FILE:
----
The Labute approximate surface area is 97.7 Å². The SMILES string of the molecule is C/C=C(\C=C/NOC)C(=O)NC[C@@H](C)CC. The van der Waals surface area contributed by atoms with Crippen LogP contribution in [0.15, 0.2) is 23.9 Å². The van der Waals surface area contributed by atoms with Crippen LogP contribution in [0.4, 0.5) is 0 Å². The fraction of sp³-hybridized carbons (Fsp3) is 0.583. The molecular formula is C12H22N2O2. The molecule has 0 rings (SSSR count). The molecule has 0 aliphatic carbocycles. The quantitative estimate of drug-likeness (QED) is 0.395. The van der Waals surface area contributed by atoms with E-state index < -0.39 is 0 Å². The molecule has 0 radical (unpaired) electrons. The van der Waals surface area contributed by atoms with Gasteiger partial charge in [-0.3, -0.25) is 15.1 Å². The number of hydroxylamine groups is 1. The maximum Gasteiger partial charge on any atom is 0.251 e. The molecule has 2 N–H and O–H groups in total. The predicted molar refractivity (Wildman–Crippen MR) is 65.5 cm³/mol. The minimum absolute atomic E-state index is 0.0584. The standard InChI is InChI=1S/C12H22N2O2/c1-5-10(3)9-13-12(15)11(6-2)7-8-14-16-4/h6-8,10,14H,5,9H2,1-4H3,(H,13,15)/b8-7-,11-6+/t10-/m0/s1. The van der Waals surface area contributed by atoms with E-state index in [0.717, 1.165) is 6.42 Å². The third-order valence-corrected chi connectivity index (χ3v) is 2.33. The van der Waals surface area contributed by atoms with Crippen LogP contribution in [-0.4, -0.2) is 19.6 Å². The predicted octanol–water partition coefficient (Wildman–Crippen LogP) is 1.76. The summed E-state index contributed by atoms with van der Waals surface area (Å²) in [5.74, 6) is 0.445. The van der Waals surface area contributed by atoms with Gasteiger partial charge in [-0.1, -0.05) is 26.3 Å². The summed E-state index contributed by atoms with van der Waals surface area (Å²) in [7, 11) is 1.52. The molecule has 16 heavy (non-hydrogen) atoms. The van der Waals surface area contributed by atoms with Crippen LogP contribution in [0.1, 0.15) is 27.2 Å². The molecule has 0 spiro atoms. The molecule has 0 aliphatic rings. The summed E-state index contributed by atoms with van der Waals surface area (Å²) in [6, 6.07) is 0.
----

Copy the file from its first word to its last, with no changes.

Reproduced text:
The Labute approximate surface area is 97.7 Å². The SMILES string of the molecule is C/C=C(\C=C/NOC)C(=O)NC[C@@H](C)CC. The van der Waals surface area contributed by atoms with Crippen LogP contribution in [0.15, 0.2) is 23.9 Å². The van der Waals surface area contributed by atoms with Crippen LogP contribution in [0.4, 0.5) is 0 Å². The fraction of sp³-hybridized carbons (Fsp3) is 0.583. The molecular formula is C12H22N2O2. The molecule has 0 rings (SSSR count). The molecule has 0 aliphatic carbocycles. The quantitative estimate of drug-likeness (QED) is 0.395. The van der Waals surface area contributed by atoms with E-state index < -0.39 is 0 Å². The molecule has 0 radical (unpaired) electrons. The van der Waals surface area contributed by atoms with Gasteiger partial charge in [-0.3, -0.25) is 15.1 Å². The number of hydroxylamine groups is 1. The maximum Gasteiger partial charge on any atom is 0.251 e. The molecule has 2 N–H and O–H groups in total. The predicted molar refractivity (Wildman–Crippen MR) is 65.5 cm³/mol. The minimum absolute atomic E-state index is 0.0584. The standard InChI is InChI=1S/C12H22N2O2/c1-5-10(3)9-13-12(15)11(6-2)7-8-14-16-4/h6-8,10,14H,5,9H2,1-4H3,(H,13,15)/b8-7-,11-6+/t10-/m0/s1. The van der Waals surface area contributed by atoms with E-state index in [0.717, 1.165) is 6.42 Å². The third-order valence-corrected chi connectivity index (χ3v) is 2.33. The van der Waals surface area contributed by atoms with Crippen LogP contribution in [-0.4, -0.2) is 19.6 Å². The predicted octanol–water partition coefficient (Wildman–Crippen LogP) is 1.76. The summed E-state index contributed by atoms with van der Waals surface area (Å²) in [5.74, 6) is 0.445. The van der Waals surface area contributed by atoms with Gasteiger partial charge in [-0.1, -0.05) is 26.3 Å². The summed E-state index contributed by atoms with van der Waals surface area (Å²) in [7, 11) is 1.52. The molecule has 16 heavy (non-hydrogen) atoms. The van der Waals surface area contributed by atoms with Crippen LogP contribution in [0.1, 0.15) is 27.2 Å². The molecule has 0 spiro atoms. The molecule has 0 aliphatic rings. The summed E-state index contributed by atoms with van der Waals surface area (Å²) in [6, 6.07) is 0.